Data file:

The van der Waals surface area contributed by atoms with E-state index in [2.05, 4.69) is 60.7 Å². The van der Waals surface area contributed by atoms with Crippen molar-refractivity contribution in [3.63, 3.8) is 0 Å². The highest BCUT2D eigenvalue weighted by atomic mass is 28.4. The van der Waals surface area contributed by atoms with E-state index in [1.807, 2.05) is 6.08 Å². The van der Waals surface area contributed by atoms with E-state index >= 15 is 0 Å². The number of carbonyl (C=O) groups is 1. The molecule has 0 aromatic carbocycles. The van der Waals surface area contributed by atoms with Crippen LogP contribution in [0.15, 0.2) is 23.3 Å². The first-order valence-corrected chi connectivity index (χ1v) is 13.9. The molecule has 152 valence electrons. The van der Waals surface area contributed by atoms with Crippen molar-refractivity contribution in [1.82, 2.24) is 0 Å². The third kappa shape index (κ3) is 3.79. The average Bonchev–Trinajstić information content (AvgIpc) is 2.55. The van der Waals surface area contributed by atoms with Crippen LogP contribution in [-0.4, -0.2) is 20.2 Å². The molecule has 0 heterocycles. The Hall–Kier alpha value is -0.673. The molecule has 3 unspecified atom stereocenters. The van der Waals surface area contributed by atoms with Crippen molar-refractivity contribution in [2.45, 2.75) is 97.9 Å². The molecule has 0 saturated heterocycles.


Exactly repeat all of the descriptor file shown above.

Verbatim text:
The van der Waals surface area contributed by atoms with E-state index in [2.05, 4.69) is 60.7 Å². The van der Waals surface area contributed by atoms with Crippen molar-refractivity contribution in [3.63, 3.8) is 0 Å². The highest BCUT2D eigenvalue weighted by atomic mass is 28.4. The van der Waals surface area contributed by atoms with E-state index in [1.807, 2.05) is 6.08 Å². The van der Waals surface area contributed by atoms with E-state index >= 15 is 0 Å². The number of carbonyl (C=O) groups is 1. The molecule has 0 aromatic carbocycles. The van der Waals surface area contributed by atoms with Crippen LogP contribution in [0.15, 0.2) is 23.3 Å². The first-order valence-corrected chi connectivity index (χ1v) is 13.9. The molecule has 152 valence electrons. The van der Waals surface area contributed by atoms with Crippen molar-refractivity contribution in [1.82, 2.24) is 0 Å². The third kappa shape index (κ3) is 3.79. The average Bonchev–Trinajstić information content (AvgIpc) is 2.55. The van der Waals surface area contributed by atoms with Crippen LogP contribution in [-0.4, -0.2) is 20.2 Å². The molecule has 0 heterocycles. The Hall–Kier alpha value is -0.673. The molecule has 3 unspecified atom stereocenters. The van der Waals surface area contributed by atoms with Crippen molar-refractivity contribution in [2.45, 2.75) is 97.9 Å². The molecule has 0 saturated heterocycles.